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In the mathematical field of algebraic geometry, a **singular point of an algebraic variety** *V* is a point *P* that is 'special' (so, singular), in the geometric sense that at this point the tangent space at the variety may not be regularly defined. In case of varieties defined over the reals, this notion generalizes the notion of local non-flatness. A point of an algebraic variety that is not singular is said to be **regular**. An algebraic variety that has no singular point is said to be **non-singular** or **smooth**.

A plane curve defined by an implicit equation

- ,

where *F* is a smooth function is said to be *singular* at a point if the Taylor series of *F* has order at least 2 at this point.

The reason for this is that, in differential calculus, the tangent at the point (*x*_{0}, *y*_{0}) of such a curve is defined by the equation

whose left-hand side is the term of degree one of the Taylor expansion. Thus, if this term is zero, the tangent may not be defined in the standard way, either because it does not exist or a special definition must be provided.

In general for a hypersurface

the **singular points** are those at which all the partial derivatives simultaneously vanish. A general algebraic variety *V* being defined as the common zeros of several polynomials, the condition on a point *P* of *V* to be a singular point is that the Jacobian matrix of the first-order partial derivatives of the polynomials has a rank at *P* that is lower than the rank at other points of the variety.

Points of *V* that are not singular are called **non-singular** or **regular**. It is always true that almost all points are non-singular, in the sense that the non-singular points form a set that is both open and dense in the variety (for the Zariski topology, as well as for the usual topology, in the case of varieties defined over the complex numbers).^{[1]}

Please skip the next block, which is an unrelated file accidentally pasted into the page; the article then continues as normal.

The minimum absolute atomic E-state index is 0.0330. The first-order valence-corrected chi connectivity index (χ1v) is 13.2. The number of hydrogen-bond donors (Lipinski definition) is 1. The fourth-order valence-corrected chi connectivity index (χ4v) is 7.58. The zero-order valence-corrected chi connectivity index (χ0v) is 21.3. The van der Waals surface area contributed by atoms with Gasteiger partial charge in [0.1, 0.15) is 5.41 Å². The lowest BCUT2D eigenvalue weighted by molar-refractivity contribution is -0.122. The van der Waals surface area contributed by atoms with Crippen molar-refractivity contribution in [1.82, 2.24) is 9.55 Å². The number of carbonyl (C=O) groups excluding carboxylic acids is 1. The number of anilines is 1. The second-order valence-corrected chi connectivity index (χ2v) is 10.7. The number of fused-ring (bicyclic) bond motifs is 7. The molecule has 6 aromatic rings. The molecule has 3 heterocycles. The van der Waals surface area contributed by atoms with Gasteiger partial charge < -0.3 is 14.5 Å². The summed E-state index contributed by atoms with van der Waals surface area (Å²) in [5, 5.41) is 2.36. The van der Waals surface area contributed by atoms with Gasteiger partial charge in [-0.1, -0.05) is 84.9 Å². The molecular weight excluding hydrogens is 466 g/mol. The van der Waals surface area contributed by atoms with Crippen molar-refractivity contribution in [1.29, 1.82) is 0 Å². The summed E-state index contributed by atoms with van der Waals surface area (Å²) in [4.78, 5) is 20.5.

In case of a real variety (that is the set of the points with real coordinates of a variety defined by polynomials with real coefficients), the variety is a manifold near every regular point. But it is important to note that a real variety may be a manifold and have singular points. For example the equation *y*^{3} + 2*x*^{2}*y* − *x*^{4} = 0 defines a real analytic manifold but has a singular point at the origin.^{[2]} This may be explained by saying that the curve has two complex conjugate branches that cut the real branch at the origin.

As the notion of singular points is a purely local property, the above definition can be extended to cover the wider class of smooth mappings (functions from *M* to **R**^{n} where all derivatives exist). Analysis of these singular points can be reduced to the algebraic variety case by considering the jets of the mapping. The *k*th jet is the Taylor series of the mapping truncated at degree *k* and deleting the constant term.

In classical algebraic geometry, certain special singular points were also called **nodes**. A node is a singular point where the Hessian matrix is non-singular; this implies that the singular point has multiplicity two and the tangent cone is not singular outside its vertex.